“These defendants are charged with using a student visa program as a front to cashing in on bringing immigrants here to work in local bars,"  U.S. Attorney Sally Quillian Yates said in a statement issued by U.S. Immigration and Customs Enforcement (ICE). "From manufacturing false documents, to charging thousands of dollars in tuition payments to maintain the immigrants on their rolls, the defendants are charged with subverting the purpose of the student visa program for profit."

ICE reports that students who are legitimately enrolled in College Prep Academy will be given the option of transferring to another institution or leaving the country.

Calls to College Prep Academy’s listed number were not answered on Friday afternoon.

Monday, April 15, 2013 - 4:22am

Many medical faculty members at McGill University are protesting plans to shift the medical school curriculum from a research orientation to a focus on family medicine, The Montreal Gazette reported. The government of Quebec is strongly encouraging the shift, and supporters of the plan said that it will produce physicians who are needed by various communities. But professors say that McGill has traditionally played a key role in producing the physicians who also conduct high-level research, and that this mission is being gutted.

 

Monday, April 15, 2013 - 3:00am

Faculty members in Emory University's College of Arts and Sciences have rejected, by a vote of 201 to 133, a vote of no confidence in President James W. Wagner. The arts and sciences professors make up about 20 percent of the university faculty -- and are the only group to hold a vote of no confidence. Over the last year, Emory's decision to end some academic programs frustrated many professors, particularly in the humanities. Opposition grew in February, when Wagner's column in the alumni magazine offered as a model for compromise the three-fifths compromise, in which Northern and Southern politicians creating the U.S. Constitution agreed to count each slave in the South as three-fifths of a person for purposes of taxation and Congressional representation. While Wagner apologized for using the example, many people at Emory were stunned that he could be unaware that many people view the compromise as a particularly ugly and racist moment in U.S. history.

After the vote, the university released a statement from the Board of Trustees saying that "The Emory University Board of Trustees extends its strong and undivided support to President James W. Wagner."

A statement from Wagner said: “I respect the views of all of our faculty and their right to express concern about the leadership and direction of our institution, and I take to heart the significance of this vote. Faculty governance and faculty responsibility for the future of Emory University are essential.  I will continue to work with my colleagues in the administration and with the faculty to carry out the mission of this great institution. I have listened closely to constituents from across the university, and I look forward to sharing what I have learned and to working with all members of our community to move Emory forward. Together we have accomplished much, and in partnership with all of our community members, Emory will do much more.”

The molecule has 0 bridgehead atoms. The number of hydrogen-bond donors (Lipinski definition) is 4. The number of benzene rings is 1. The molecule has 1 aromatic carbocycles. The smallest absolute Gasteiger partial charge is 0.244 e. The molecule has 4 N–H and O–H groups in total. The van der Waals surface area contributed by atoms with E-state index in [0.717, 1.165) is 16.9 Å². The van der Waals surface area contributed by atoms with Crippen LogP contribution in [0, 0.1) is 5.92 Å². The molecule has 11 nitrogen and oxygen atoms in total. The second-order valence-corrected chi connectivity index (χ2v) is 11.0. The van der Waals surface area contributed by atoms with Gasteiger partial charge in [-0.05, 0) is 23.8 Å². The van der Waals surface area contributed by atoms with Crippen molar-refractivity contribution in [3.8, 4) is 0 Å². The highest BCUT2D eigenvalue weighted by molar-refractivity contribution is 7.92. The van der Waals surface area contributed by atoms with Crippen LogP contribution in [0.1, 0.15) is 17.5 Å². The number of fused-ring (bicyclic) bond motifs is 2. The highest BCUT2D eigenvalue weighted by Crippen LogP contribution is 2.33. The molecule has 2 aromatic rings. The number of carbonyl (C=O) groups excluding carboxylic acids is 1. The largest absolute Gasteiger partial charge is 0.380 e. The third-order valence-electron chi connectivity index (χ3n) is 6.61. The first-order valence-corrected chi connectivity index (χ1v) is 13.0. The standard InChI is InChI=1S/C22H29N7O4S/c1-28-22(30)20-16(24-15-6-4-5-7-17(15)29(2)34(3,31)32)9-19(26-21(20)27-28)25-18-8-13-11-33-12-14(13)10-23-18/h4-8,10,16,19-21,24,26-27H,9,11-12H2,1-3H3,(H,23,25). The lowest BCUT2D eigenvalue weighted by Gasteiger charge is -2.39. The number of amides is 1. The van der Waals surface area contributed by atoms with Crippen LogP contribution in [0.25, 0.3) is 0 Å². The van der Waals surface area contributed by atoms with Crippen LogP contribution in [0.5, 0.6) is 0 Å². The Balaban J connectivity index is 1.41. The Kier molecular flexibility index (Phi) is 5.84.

Monday, April 15, 2013 - 3:00am

A new study has found widespread abuse -- psychological, physical and sexual -- of graduate students in biological anthropology when they work in the field. Women are much more likely to report abuse than are men, and those abused are more likely to identify men as those abusing them, but the study also found male victims and female harassers. The findings were presented at the 2013 meeting of the American Association of Physical Anthropology.

 

Friday, April 12, 2013 - 4:32am

The European University Association has released a new analysis of the state of global university rankings. Various evaluation systems continue to proliferate and existing ones refine their methodologies, the report says. But some things do not change. The study notes "biases and flaws" that favor elite universities. Further, the report says that most rankings -- which tend to focus on research - "still not able to do justice to research carried out in the area of arts, humanities and social sciences."

Friday, April 12, 2013 - 3:00am

RMIT University, in Melbourne, is attracting criticism for its decision to reject all applications from Iranian and Syrian students because of government sanctions, The Courier-Mail reported. However, a spokesperson from Australia’s Department of Foreign Affairs and Trade said there are no blanket bans that would prevent the admission of students from these countries.